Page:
Supreme Court assails tribal sovereignty

Young tribal citizens protest for their rights outside the U.S. Capitol, Washington, D.C., on November 14, 2018. PHOTO: Indianz.com
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The June 29, 2022, U.S. Supreme Court decision in Oklahoma v. Castro-Huerta gave the state of Oklahoma jurisdiction over non-Native crimes against Natives in Indian Country. This decision is the latest step in challenging tribal authority in order to gain control of tribal peoples, lands and resources.

“To put it bluntly, this decision is an act of conquest,” countered Gregory Ablavsky and Elizabeth Hidalgo Reese in their Washington Post editorial. “And it could signal a sea change in federal Indian law, ushering in a new era governed by selective ignorance of history and deference to state power.”

Legal battles galore. In 2015, Oklahoma convicted Manuel Castro-Huerta (a non-Native) of neglecting his blind, developmentally disabled Cherokee stepdaughter. While the defendant’s appeal worked its way through the courts, the U.S. Supreme Court in another case, McGirt v. Oklahoma, upheld in 2020 that most of the eastern half of the Oklahoma is Indian Territory. Only federal and tribal law have jurisdiction to prosecute crimes committed by and against Indians there.

Furthermore, Article VI of the U.S. Constitution gives tribes a legal nation-to-nation relationship with the federal government and that has been official policy since 1832. Treaties signed by the U.S. with the tribes are the same as treaties with other nations. Some major crimes on tribal territory come under federal jurisdiction, but most are dealt with in the tribal court system. Individual states have no authority on tribal lands — only the U.S. Congress can change that, and only with tribal agreement.

Hence, based on the Constitution and technically 200 years of federal policy, Oklahoma had no authority to arrest or prosecute Manuel Castro-Huerta in 2015. That case decision today strengthens right-wing Oklahoma politicians’ opposition to McGirt v. Oklahoma two years ago, which reinforced the Supreme Court 1832 decision on sovereignty.

The 1832 decision, however, did not stop President Jackson or another state, Georgia, from force-marching 60 tribes east of the Mississippi River into Oklahoma and other western territories throughout the 1830s. It is widely known as the Trail of Tears. Thousands died along the way. They were all promised these new lands would be set aside for them to live in peace forever.

In recent decades only one-quarter of the U.S.  Supreme Court’s decisions have been in favor of tribes. Even when they win court cases, the laws are often ignored. As Native activist Ann Rogers said, “White gold seekers tore up the Black Hills in South Dakota in the 1800’s; hundreds of children were removed from families to government and church boarding schools — actually labor camps — from 1869 to the 1960s; tribal lands were decimated for mining uranium, fishing treaty rights destroyed, tribal land and water with oil pipelines contaminated. And now they want policing power on tribal land to arrest white criminals!”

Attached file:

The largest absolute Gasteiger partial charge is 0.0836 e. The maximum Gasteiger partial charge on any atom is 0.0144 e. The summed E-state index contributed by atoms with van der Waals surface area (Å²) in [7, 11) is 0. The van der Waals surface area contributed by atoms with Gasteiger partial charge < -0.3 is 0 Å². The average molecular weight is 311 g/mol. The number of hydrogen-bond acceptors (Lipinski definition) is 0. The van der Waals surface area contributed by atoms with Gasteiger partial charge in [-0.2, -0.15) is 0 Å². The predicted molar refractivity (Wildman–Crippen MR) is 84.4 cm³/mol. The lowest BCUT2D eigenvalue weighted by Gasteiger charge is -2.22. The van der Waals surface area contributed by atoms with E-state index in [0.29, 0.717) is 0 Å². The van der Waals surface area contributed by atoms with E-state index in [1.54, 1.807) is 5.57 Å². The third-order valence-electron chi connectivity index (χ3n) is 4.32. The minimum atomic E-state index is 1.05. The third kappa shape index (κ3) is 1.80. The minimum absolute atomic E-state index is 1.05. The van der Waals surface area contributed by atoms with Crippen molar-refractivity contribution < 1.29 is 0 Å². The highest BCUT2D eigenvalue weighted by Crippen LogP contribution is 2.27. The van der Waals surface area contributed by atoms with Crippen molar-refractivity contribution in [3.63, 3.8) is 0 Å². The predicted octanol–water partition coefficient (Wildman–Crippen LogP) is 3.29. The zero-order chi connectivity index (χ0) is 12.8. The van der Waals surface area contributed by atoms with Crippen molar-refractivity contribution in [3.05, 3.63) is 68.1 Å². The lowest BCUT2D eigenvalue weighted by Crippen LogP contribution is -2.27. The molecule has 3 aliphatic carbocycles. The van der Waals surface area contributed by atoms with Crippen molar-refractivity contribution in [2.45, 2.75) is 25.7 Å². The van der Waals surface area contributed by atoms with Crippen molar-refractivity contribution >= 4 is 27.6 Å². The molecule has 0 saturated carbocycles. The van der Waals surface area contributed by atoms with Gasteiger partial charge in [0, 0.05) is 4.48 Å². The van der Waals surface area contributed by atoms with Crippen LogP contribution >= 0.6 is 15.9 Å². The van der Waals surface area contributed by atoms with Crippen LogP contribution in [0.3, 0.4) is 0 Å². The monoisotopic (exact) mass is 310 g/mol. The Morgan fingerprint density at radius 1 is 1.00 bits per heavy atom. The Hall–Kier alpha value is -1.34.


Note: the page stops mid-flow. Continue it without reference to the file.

Following the money, not humane law. One immediate impact of the Huerta ruling is utter confusion between federal, tribal, and state jurisdiction over crimes on tribal lands. Will tribal members face less protection and more abuse by police? Will sentences be less than in tribal courts? Tribes in Oklahoma have already received $62 million to support increased legal enforcement responsibility after the McGirt decision. Will that be withdrawn?

Oklahoma has spent $10 million on publicity to convince the non-Native public that they need state law enforcement protection from tribes, because tribal territory is claimed to be a “hotbed of crime and drugs.” Oklahoma has already filed 40 different pleas to overturn the McGirt ruling.

The state wants to enrich its coffers by taxing tribal businesses and land (that is, double-taxation) and to control access to natural resources and land usage. A primary goal, no doubt, would be overturning tribal environmental protections, so that corporations can drill, mine, frack, and run pipelines everywhere.

Congress could overrule the Castro-Huerta decision by passing laws, but that would only be a bump in the road for the current campaign to obliterate tribal sovereignty. In the long run, states’ rights politicians’ goals include taxing tribal enterprises to benefit state governments, erasing fishing and hunting rights, overturning tribal environmental laws, and stealing water and mineral resources. In essence the long-term goal is to assimilate Native people and do away with their culture and rights to control their resources.

Next session the Supreme Court will hear the Brackeen v. Haaland case, an attempt to overturn the Indian Child Welfare Act and break up families, steal tribal children, and erase culture based on the claim that tribes are not nations but races. (See “Native children and sovereignty targeted by right-wing lawsuits” at socialism.com.)

The right-wing majority of the Supreme Court is pushing their agenda — a campaign of genocide on this continent’s earliest inhabitants. It will take determined, collaborative organizing among all civil and human rights activists and groups to defend Native sovereignty and stymie big-money moguls’ attacks on Indian Country.

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